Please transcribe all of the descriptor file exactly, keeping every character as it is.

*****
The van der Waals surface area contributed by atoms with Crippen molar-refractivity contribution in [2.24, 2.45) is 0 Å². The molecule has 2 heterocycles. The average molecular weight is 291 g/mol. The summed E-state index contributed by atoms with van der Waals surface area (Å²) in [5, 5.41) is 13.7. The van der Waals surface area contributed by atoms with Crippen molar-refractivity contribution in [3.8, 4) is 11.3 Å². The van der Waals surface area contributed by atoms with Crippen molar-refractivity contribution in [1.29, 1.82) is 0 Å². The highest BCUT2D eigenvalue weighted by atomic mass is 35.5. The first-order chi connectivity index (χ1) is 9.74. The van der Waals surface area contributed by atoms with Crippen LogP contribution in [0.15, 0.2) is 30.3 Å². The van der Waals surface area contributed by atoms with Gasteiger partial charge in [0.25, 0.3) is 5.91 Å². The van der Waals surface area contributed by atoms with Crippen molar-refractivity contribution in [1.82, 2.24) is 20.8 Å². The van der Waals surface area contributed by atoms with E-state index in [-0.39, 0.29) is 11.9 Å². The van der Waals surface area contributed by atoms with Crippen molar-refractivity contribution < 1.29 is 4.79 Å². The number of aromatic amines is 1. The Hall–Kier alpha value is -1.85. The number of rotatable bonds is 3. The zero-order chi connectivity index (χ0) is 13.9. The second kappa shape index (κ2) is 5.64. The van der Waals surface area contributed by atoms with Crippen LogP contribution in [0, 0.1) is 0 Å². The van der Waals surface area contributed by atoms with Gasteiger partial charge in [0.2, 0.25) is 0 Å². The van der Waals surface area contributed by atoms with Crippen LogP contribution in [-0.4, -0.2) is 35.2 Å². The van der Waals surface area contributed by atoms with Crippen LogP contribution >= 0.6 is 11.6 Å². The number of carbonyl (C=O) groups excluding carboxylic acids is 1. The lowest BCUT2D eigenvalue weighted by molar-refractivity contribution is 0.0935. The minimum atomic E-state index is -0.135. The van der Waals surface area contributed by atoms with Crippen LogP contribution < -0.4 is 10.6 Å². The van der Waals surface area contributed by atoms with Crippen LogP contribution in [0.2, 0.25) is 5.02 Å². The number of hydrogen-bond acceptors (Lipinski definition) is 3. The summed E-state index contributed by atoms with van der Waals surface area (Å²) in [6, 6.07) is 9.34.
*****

The van der Waals surface area contributed by atoms with Crippen molar-refractivity contribution in [2.24, 2.45) is 0 Å². The molecule has 2 heterocycles. The average molecular weight is 291 g/mol. The summed E-state index contributed by atoms with van der Waals surface area (Å²) in [5, 5.41) is 13.7. The van der Waals surface area contributed by atoms with Crippen molar-refractivity contribution in [3.8, 4) is 11.3 Å². The van der Waals surface area contributed by atoms with Crippen molar-refractivity contribution in [1.29, 1.82) is 0 Å². The highest BCUT2D eigenvalue weighted by atomic mass is 35.5. The first-order chi connectivity index (χ1) is 9.74. The van der Waals surface area contributed by atoms with Crippen LogP contribution in [0.15, 0.2) is 30.3 Å². The van der Waals surface area contributed by atoms with Gasteiger partial charge in [0.25, 0.3) is 5.91 Å². The van der Waals surface area contributed by atoms with Crippen molar-refractivity contribution in [1.82, 2.24) is 20.8 Å². The van der Waals surface area contributed by atoms with E-state index in [-0.39, 0.29) is 11.9 Å². The van der Waals surface area contributed by atoms with Crippen molar-refractivity contribution < 1.29 is 4.79 Å². The number of aromatic amines is 1. The Hall–Kier alpha value is -1.85. The number of rotatable bonds is 3. The zero-order chi connectivity index (χ0) is 13.9. The second kappa shape index (κ2) is 5.64. The van der Waals surface area contributed by atoms with Crippen LogP contribution in [0, 0.1) is 0 Å². The van der Waals surface area contributed by atoms with Gasteiger partial charge in [0.2, 0.25) is 0 Å². The van der Waals surface area contributed by atoms with Crippen LogP contribution in [-0.4, -0.2) is 35.2 Å². The van der Waals surface area contributed by atoms with Crippen LogP contribution >= 0.6 is 11.6 Å². The number of carbonyl (C=O) groups excluding carboxylic acids is 1. The lowest BCUT2D eigenvalue weighted by molar-refractivity contribution is 0.0935. The minimum atomic E-state index is -0.135. The van der Waals surface area contributed by atoms with Crippen LogP contribution < -0.4 is 10.6 Å². The van der Waals surface area contributed by atoms with Crippen LogP contribution in [0.2, 0.25) is 5.02 Å². The number of hydrogen-bond acceptors (Lipinski definition) is 3. The summed E-state index contributed by atoms with van der Waals surface area (Å²) in [6, 6.07) is 9.34.